21.10.2011 | 00:00 | Melkulangara BHADRAKUMAR
…The US’s expectation would be that the kaleidoscope of US’s ties with Pakistan can always be tilted once the Washington-Kabul strategic agreement and the NATO summit in Chicago in May go through, irrevocably establishing the western military presence in Afghanistan. Precipitating a crisis in the relationship with Pakistan at this juncture becomes a geopolitical necessity for the US despite its apparent madness. It is a dangerous game. 

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Vladimir Nesterov – US-Chinese Rivalry Over Africa Gaining Momentum

4 June 2011 — Strategic Culture Foundation

A China-Africa summit convened in Sharm el-Sheikh in November, 2009, the two highlights of the forum being Beijing’s pledge to extend $10b in loans to African countries in return for commodity deals and the signing of a host of impressive contracts in the sphere of infrastructure construction by Chinese companies. As a result, China made a big step towards guaranteeing the supply of natural resources to its rapidly growing economy, not to mention the fact that the creation of new jobs in Africa for millions of Chinese certainly counts as a serious accomplishment against the backdrop of the growing unemployment in China.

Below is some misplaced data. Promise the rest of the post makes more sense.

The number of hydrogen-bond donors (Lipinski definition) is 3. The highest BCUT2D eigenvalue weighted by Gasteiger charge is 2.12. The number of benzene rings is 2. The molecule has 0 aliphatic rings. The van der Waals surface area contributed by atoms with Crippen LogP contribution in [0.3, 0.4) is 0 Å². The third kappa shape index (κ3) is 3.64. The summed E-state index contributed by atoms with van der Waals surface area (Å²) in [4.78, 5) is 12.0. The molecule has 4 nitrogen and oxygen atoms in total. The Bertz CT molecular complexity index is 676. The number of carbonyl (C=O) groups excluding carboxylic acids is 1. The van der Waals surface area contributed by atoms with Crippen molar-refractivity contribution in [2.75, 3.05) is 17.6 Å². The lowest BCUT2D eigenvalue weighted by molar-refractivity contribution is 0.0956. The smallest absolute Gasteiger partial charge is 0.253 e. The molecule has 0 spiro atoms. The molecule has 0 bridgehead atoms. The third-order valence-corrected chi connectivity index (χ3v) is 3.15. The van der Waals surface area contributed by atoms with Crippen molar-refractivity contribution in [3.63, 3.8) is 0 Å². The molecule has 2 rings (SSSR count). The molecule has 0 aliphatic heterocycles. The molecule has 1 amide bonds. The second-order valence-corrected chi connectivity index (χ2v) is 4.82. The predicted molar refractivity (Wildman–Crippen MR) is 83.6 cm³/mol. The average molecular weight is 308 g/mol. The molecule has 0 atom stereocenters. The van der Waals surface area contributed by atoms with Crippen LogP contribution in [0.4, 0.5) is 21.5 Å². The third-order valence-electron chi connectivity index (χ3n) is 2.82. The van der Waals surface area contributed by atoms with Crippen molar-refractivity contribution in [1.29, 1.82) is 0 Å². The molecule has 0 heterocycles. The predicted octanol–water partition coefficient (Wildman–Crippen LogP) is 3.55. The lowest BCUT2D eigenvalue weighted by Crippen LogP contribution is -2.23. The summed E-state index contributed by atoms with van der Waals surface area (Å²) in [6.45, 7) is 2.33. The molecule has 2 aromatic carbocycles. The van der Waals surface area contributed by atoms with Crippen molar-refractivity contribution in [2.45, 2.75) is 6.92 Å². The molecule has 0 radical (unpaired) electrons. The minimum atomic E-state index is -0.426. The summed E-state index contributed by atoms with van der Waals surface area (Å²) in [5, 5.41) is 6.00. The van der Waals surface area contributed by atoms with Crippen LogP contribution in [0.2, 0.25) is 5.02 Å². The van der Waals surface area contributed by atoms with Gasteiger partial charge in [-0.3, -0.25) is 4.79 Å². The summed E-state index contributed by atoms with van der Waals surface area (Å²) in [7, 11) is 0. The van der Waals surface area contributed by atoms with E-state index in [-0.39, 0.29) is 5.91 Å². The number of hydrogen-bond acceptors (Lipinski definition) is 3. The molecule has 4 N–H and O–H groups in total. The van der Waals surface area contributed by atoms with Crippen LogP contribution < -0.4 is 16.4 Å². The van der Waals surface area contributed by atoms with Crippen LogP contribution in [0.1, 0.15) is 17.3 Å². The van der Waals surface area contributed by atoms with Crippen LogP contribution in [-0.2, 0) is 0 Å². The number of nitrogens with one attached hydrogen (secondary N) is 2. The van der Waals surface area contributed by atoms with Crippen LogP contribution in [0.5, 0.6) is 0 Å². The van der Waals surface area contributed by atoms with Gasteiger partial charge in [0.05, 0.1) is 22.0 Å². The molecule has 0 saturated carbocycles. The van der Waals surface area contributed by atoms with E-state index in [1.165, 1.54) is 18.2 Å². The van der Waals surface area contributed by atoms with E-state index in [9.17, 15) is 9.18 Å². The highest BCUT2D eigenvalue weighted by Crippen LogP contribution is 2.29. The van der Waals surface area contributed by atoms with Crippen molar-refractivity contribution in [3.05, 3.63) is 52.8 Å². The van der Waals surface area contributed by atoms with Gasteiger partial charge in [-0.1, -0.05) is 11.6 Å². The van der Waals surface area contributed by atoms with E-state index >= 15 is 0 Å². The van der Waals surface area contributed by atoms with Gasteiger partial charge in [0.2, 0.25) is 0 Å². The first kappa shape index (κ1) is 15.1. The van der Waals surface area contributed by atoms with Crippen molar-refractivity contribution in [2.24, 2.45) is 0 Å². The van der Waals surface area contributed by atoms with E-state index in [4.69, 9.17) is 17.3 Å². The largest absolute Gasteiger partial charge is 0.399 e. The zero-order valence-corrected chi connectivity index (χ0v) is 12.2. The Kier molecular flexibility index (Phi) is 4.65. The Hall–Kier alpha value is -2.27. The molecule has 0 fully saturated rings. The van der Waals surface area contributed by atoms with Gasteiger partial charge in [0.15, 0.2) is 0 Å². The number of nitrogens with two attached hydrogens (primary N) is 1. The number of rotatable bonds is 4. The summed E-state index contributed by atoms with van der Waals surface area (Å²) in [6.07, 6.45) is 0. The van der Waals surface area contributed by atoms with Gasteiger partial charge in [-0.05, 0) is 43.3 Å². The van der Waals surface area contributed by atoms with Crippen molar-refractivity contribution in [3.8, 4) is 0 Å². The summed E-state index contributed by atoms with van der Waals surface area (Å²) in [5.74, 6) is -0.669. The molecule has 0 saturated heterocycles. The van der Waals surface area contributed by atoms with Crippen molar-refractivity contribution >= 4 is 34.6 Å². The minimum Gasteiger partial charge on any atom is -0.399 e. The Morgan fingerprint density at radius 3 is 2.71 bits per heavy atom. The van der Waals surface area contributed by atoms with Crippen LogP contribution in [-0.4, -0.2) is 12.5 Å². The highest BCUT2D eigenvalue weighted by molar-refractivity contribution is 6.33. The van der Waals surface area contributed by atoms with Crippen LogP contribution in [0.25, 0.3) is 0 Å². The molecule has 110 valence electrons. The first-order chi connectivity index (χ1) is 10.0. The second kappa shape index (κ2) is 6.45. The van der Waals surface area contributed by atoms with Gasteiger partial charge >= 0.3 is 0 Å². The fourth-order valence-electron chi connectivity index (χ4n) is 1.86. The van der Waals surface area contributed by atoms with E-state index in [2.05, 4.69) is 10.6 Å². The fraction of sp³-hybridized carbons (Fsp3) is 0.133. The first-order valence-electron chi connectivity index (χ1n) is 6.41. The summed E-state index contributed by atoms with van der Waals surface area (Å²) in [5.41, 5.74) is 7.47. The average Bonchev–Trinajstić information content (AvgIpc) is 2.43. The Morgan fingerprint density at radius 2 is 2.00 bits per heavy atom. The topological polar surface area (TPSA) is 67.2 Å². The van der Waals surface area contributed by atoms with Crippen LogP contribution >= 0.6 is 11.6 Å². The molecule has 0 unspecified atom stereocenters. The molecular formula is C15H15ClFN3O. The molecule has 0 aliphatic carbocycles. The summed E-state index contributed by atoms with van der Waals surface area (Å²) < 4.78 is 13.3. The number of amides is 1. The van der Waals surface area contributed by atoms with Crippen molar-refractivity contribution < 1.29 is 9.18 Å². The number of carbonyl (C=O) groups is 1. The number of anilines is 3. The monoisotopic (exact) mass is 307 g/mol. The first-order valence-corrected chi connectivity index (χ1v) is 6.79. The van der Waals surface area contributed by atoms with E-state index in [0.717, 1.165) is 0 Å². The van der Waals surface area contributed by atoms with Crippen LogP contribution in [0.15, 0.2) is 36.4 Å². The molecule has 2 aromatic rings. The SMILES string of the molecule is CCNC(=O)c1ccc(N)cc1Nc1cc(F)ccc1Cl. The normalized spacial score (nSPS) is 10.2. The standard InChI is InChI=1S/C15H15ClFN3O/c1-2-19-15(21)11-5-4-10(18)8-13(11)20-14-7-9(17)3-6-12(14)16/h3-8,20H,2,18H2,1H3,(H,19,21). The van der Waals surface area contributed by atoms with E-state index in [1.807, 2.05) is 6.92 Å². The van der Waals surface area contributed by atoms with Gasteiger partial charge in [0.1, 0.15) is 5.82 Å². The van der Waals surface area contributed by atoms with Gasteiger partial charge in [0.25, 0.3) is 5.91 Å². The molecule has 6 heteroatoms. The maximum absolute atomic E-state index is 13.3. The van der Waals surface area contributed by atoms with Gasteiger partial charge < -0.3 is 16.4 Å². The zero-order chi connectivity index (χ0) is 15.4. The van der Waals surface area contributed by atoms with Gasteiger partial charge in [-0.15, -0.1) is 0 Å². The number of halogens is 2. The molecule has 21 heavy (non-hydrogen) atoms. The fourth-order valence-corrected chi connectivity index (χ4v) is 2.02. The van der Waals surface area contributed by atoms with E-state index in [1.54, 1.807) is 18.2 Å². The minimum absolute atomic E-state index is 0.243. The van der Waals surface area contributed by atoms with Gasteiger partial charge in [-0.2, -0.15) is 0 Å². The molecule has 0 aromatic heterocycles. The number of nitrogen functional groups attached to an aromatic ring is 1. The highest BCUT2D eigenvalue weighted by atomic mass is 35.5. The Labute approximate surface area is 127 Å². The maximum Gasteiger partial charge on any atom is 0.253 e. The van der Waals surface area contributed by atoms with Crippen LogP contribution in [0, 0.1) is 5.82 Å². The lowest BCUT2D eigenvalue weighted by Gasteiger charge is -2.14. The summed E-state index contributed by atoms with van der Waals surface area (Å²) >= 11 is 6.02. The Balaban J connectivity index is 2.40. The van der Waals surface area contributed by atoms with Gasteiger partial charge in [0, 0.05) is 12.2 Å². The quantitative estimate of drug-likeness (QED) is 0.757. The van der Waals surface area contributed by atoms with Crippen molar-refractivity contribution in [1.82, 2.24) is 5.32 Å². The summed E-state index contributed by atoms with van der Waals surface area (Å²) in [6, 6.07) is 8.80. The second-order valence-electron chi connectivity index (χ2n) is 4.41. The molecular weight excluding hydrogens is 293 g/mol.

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Who Will Take the Radioactive Rods from Fukushima? By Yoichi Shimatsu

31 May, 2011 — Global Research4th Media Beijing – 2011-05-30

The decommissioning of the Fukushima 1 nuclear plant is delayed by a single problem: Where to dispose of the uranium fuel rods? Many of those rods are extremely radioactive and partially melted, and some contain highly lethal plutonium.
Besides the fissile fuel inside the plant’s six reactors, more than 7 tons of spent rods have to be removed to a permanent storage site before workers can bury the Fukushima facility under concrete. The rods cannot be permanently stored in Japan because the country’s new waste storage centers on the northeast tip of Honshu are built on unsuitable land. The floors of the Rokkasho reprocessing facility and Mutsu storage unit are cracked from uneven sinking into the boggy soil.

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MEDIA LENS: Correcting for the distorted vision of the corporate media

September 4, 2008

The Strain Behind The Smile

A Los Angeles Times editorial observed last month that China had persuaded world leaders to attend the Olympic Games “despite their misgivings about Beijing’s horrific human rights record both domestically and abroad”. The horror, the editors noted, could not be entirely suppressed:

What planners in Beijing miscalculated is that no matter how well you teach performers to smile, the strain behind the lips is still detectable.”

Needless to say, no mainstream British or American journalist referred to the host nation’s “horrific human rights record” at the time of the US Games in Atlanta in 1996, or of the Los Angeles Games in 1984. And of course no media outlet has discussed “misgivings” about the awarding of the 2012 Games to Britain. But why on earth would they? Historian Mark Curtis explains: